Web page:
If you have ever drawn with a pencil, you have probably made graphene.
Although sporadic attempts to study graphene can be traced back to 1859, there has been an explosion in research around the material since 2004, when Professor Sir Andre Geim and Professor Sir Kostya Novoselov of the University of Manchester discovered and isolated a single atomic layer of carbon for the first time. The pair received the Nobel Prize in Physics in 2010 in recognition of their breakthrough.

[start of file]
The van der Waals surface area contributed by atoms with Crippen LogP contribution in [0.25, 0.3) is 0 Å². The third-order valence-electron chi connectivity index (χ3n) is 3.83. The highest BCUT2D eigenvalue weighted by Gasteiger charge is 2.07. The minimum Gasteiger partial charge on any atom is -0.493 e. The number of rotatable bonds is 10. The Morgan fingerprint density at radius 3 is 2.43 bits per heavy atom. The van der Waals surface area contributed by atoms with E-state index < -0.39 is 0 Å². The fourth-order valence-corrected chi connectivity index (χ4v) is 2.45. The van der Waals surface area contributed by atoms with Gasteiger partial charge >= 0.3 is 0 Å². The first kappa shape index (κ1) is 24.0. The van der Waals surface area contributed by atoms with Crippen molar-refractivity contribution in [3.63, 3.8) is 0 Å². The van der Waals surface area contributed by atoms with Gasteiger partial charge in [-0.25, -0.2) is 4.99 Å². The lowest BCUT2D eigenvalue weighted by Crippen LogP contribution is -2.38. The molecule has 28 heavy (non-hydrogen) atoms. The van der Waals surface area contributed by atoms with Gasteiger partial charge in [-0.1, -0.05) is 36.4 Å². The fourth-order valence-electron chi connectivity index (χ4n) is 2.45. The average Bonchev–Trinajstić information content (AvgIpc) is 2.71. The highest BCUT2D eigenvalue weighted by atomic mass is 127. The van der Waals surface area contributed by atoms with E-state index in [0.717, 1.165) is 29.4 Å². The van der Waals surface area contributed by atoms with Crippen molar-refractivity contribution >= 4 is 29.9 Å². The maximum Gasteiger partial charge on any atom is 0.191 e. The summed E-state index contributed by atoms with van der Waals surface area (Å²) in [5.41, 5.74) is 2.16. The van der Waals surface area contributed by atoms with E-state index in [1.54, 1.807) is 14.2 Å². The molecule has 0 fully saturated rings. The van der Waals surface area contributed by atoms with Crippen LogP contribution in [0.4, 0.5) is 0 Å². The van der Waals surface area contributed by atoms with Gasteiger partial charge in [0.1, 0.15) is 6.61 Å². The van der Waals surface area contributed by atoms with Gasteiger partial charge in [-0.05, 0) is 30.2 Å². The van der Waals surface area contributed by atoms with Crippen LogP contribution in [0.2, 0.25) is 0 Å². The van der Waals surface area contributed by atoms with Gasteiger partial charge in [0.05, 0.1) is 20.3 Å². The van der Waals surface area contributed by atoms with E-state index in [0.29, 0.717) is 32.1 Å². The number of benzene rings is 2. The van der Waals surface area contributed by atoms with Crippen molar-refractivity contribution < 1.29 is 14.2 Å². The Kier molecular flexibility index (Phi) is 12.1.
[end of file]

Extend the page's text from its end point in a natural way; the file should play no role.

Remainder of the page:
The ‘Scotch tape method’ used at Manchester was so simple and effective that this area of science grew extremely quickly, and now hundreds of laboratories around the world deal with different aspects of graphene research. Also known as the micromechanical cleavage technique, the Scotch tape method does not require large investments or complicated equipment, which has helped to broaden the geography of graphene science considerably.
27 April 2016 12:59